For most of the followers of Mahayana Buddhism, the Bodhisattvas represent intermediaries between the inaccessible, unimaginable and indescribable Buddha (conceived as a supreme deity, Vairocana or Adi Buddha, and the beings living on this earth of impermanence and imperfection. They are the divine intercessors, the ‘heroes of charity and sacrifice’,’ endowed with all virtues and qualities, possessing all strengths and an unshakable resolution In the accomplishment of their vows. They are perfect models, dear to the hearts of the faithful, because, endowed with tenderness and sensitivity, they are closer to them.
Devoted to the salvation of the suffering world, they do not enter final Nirvana — which is why they are not normally represented in Samadhi (meditative concentration) with the hands in Dhyana mudra, but in more dynamic postures. They are eminently active beings: they have taken the ‘vow to experience all torments in the place of living beings. Thus their appeal is immense throughout the world of Mahayana Buddhism, and the number of their representations is considerable. They are assigned many names which reflect the qualities or activities attributed to them, because a number of these Bodhisattvas are worshipped according to their attributes.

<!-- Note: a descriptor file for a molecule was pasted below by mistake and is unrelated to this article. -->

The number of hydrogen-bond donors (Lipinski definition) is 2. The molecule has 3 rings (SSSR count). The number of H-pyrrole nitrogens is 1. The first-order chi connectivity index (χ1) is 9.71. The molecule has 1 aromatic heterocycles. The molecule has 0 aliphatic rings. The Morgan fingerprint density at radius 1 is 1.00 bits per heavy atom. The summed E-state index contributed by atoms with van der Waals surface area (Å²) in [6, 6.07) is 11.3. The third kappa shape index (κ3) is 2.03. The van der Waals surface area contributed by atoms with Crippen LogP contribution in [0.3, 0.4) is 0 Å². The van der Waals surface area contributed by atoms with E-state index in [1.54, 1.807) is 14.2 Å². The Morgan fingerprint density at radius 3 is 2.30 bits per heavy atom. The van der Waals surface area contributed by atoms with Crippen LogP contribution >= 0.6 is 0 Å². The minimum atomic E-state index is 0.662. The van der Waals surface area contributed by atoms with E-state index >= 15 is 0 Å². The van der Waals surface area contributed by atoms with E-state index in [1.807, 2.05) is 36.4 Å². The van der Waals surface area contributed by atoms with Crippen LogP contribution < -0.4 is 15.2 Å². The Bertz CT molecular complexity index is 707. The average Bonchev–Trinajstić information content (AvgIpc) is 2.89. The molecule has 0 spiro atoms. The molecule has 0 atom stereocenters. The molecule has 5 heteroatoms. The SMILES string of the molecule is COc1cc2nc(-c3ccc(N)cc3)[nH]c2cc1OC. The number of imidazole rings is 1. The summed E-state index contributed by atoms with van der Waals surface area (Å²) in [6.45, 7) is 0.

The Bodhisattvas are always represented clothed as princes and adorned with thirteen ornaments including a crown with five gems, earrings, a necklace, armlets, bracelets, anklets, long necklaces, scarves and a belt. Their crowns may bear the effigy of their ‘spiritual father’, one of the five Dhyani Buddhas. Their hair is tied in a high chignon and they have an urna on the forehead. They are usually represented standing when worshipped alone, and seated when accompanied by a Dhyani Buddha.
The sects of Tibetan Buddhism in Tibet and Nepal usually represent five Bodhisattvas — Avalokiteshvara, Manjushri, Maitreya, Vajrapani and Bhaishajyaguru.
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